Remarks by President McAleese at the official opening of the National Pulmonary Hypertension Unit, Mater Hospital, 4th September 2007
I am delighted to have been invited to open the National Pulmonary Hypertension Unit here at the Mater Hospital, the latest Mater initiative in its long tradition, dating back to 1861, of providing first-class medical care for the people of Ireland. As patron of the Pulmonary Hypertension Association it gives me particular pleasure to perform this task today, for it is reassuring evidence of the energetic development of services for those living with PH.
When it opened in 2003, the then Pulmonary Hypertension Unit of the Mater Hospital heralded a new era in PH disease management in Ireland. Under the direction of Dr Sean Gaine who had previously directed the PH unit at Johns Hopkins Hospital in Baltimore, the Unit at the Mater was established as a referral and treatment centre for persons suffering from PH in Ireland. The opening of the Unit offered immediate respite to patients, who had previously to travel to the UK for treatment. That significant step is now complemented and built on with today’s national unit.
It is good news for PH sufferers, for while the condition is thankfully rare, it is debilitating, progressive and severely compromising of quality of life. Until recently patients faced the prospect of very poor prognosis, but the past decade has seen remarkable improvements in therapeutic options, thanks to the professionals in the field who have driven randomised clinical trials including here in this Unit which is, thanks to its excellence, an established and active designated site for international PH trials. Since 2002, four new treatment modalities have received approval for Pulmonary Arterial Hypertension in Ireland, bringing hope to patients and their families and bringing hope also to those professionals who have made this field their vocation. And there have been other milestones on the way to today’s improved story – the appointment of the first Pulmonary Hypertension Clinical Nurse Manager, Sinead Doherty, in 2003; the appointment in 2004, in conjunction with the National Heart and Lung Programme, of a Pulmonary Hypertension Pharmacist, Maria Creed; the launch of an Echo Screening Programme with Dr Doug Veale, Consultant Rheumatologist at St Vincent’s Hospital in 2005 to assist in early detection of pulmonary hypertension; the development of a set of national referral guidelines in 2004 in line with new international guidelines; the establishment of a national database to assist in clinical trial recruitment to facilitate research on the epidemiology of PH; the establishment of a registered charity, the Pulmonary Hypertension Association, and the launch of an excellent website, available via the Mater’s main website, containing a host of educational material and links.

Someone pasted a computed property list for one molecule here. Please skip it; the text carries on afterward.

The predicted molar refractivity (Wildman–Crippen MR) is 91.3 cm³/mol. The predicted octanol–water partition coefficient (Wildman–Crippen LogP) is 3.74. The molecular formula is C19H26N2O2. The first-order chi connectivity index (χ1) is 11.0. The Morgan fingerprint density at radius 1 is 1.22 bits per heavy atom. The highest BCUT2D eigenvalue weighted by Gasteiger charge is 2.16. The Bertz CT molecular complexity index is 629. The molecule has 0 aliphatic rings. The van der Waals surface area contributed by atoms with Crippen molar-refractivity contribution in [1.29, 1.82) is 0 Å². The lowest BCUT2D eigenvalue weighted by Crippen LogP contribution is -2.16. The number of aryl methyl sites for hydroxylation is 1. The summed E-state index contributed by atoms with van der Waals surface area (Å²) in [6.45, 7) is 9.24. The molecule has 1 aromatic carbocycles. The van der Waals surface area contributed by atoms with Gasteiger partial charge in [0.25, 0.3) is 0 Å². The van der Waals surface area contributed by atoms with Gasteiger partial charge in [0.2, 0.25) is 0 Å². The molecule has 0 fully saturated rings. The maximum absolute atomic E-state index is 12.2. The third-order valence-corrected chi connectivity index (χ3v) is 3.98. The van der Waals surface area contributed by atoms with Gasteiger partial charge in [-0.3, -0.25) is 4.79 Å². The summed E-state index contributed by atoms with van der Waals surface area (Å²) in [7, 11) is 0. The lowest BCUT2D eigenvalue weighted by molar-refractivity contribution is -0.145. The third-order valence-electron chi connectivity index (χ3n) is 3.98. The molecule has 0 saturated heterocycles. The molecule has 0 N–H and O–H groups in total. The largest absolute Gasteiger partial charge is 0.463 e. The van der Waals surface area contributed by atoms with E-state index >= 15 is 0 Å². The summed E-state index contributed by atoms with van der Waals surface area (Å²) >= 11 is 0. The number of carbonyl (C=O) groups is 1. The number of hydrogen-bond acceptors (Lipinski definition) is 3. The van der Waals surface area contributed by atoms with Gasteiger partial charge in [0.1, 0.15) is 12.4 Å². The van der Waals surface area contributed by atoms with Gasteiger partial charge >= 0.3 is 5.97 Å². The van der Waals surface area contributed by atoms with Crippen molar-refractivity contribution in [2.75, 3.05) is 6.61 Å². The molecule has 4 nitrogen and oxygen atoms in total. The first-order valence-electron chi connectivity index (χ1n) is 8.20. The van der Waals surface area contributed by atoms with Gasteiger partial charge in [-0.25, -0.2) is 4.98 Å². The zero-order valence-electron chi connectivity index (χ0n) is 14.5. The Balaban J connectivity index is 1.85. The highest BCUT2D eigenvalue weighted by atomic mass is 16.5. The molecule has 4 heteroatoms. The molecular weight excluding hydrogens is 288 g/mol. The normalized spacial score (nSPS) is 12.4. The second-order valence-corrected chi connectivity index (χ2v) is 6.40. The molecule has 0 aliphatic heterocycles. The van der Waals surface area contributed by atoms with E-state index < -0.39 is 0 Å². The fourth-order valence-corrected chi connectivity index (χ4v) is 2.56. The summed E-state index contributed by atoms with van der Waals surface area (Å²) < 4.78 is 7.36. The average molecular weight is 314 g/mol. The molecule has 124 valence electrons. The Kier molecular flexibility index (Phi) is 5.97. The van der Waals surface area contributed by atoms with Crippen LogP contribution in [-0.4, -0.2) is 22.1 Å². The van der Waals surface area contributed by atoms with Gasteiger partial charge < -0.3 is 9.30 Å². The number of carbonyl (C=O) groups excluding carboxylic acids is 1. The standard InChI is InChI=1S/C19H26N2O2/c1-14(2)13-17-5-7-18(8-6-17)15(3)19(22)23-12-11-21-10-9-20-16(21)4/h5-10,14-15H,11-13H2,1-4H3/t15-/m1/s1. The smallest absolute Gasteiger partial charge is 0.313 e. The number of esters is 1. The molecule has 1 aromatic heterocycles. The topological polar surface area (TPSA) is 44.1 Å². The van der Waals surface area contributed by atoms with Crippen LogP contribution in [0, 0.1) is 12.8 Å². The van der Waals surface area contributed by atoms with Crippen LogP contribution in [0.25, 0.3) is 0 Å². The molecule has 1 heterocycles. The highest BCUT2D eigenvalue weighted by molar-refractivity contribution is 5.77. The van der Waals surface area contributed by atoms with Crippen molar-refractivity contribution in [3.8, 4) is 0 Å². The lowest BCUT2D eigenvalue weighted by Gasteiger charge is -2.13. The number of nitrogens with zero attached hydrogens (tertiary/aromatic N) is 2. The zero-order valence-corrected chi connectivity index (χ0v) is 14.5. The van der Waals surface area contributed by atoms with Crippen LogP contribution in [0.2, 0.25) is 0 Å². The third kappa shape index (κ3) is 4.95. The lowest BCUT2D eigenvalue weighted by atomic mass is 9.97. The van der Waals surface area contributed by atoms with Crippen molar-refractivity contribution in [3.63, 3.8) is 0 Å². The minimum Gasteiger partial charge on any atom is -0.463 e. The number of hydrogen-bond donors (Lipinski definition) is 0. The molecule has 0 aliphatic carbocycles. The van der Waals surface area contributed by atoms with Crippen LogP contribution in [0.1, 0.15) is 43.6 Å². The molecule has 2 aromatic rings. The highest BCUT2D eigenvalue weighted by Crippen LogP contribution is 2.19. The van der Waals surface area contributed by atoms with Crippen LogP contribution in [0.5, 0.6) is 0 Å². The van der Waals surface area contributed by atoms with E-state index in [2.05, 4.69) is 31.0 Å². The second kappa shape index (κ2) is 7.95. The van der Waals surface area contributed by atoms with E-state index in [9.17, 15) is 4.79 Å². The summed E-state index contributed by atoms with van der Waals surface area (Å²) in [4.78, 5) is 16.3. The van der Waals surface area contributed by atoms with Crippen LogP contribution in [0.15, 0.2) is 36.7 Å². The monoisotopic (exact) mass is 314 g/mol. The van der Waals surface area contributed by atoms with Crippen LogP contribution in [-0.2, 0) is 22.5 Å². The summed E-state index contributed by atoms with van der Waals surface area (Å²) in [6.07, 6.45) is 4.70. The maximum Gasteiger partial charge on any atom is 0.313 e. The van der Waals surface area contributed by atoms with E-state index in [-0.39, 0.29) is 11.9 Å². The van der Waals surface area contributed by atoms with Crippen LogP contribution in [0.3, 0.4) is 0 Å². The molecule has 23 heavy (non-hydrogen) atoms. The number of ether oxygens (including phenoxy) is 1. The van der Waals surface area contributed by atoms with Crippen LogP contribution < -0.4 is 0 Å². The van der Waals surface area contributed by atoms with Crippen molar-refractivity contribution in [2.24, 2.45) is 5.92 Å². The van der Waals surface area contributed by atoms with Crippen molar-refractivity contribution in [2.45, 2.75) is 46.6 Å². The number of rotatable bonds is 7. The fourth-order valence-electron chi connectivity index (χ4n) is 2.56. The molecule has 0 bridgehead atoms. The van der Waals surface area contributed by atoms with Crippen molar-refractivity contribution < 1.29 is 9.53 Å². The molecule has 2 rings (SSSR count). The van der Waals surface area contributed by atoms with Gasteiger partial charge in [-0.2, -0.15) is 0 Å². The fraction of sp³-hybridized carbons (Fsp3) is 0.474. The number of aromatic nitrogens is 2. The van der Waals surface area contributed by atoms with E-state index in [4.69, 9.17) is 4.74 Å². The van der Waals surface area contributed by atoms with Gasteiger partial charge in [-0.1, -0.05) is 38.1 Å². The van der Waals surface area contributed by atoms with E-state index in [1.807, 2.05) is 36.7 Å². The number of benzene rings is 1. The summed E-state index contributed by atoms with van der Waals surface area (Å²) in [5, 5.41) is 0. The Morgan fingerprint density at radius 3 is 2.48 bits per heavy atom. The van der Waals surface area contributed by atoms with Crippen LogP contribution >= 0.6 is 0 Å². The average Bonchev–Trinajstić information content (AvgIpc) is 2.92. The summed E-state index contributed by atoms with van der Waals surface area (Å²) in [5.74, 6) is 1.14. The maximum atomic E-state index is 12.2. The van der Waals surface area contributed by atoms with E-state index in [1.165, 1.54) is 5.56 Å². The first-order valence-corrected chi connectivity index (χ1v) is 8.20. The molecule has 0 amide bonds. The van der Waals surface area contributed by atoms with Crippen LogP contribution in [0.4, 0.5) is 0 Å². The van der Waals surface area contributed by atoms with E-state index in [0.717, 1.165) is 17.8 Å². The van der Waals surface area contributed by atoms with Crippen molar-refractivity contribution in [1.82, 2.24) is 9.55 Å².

There is a restless energy, a focus and a commitment at work here which deserves our thanks just as it evokes our respect and pride. I am delighted to be able to pay tribute to the men and women who are the hands and hearts and brains behind this story especially to Dr Gaine and the rest of the Unit, to Sinead Doherty, Maria Creed and Deirdre Clerkin, and to the cardiac care provided by Dr Kevin Walsh and Rhona Savage. To all who provide this service and who keep improving it, I wish you continued fulfilment and continued success. To the patients who are such an essential part of the life of the unit I say also a huge thank you. Faced with serious illness you take part in the clinical trials and treatment which push out the boundaries of our global knowledge about this disease, you help chart the information which helps the newly diagnosed and their families come to terms with what is ahead of them, you give help and support to one another and you will the professionals on to keep researching, keep questioning, keep trying to improve the outcome for PH patients. We are very lucky in this country to have such a great medical team and such a fluent partnership with patients. The National Pulmonary Hypertension Unit is a place you who sustain and support it can be rightly proud of. It is also a place we can all take pride in as a people with an abiding interest in our health services and an ambition to ensure they are they very best they can be.
It gives me great pleasure, therefore, to declare open the National Pulmonary Hypertension Unit, and to wish you every success in your future work.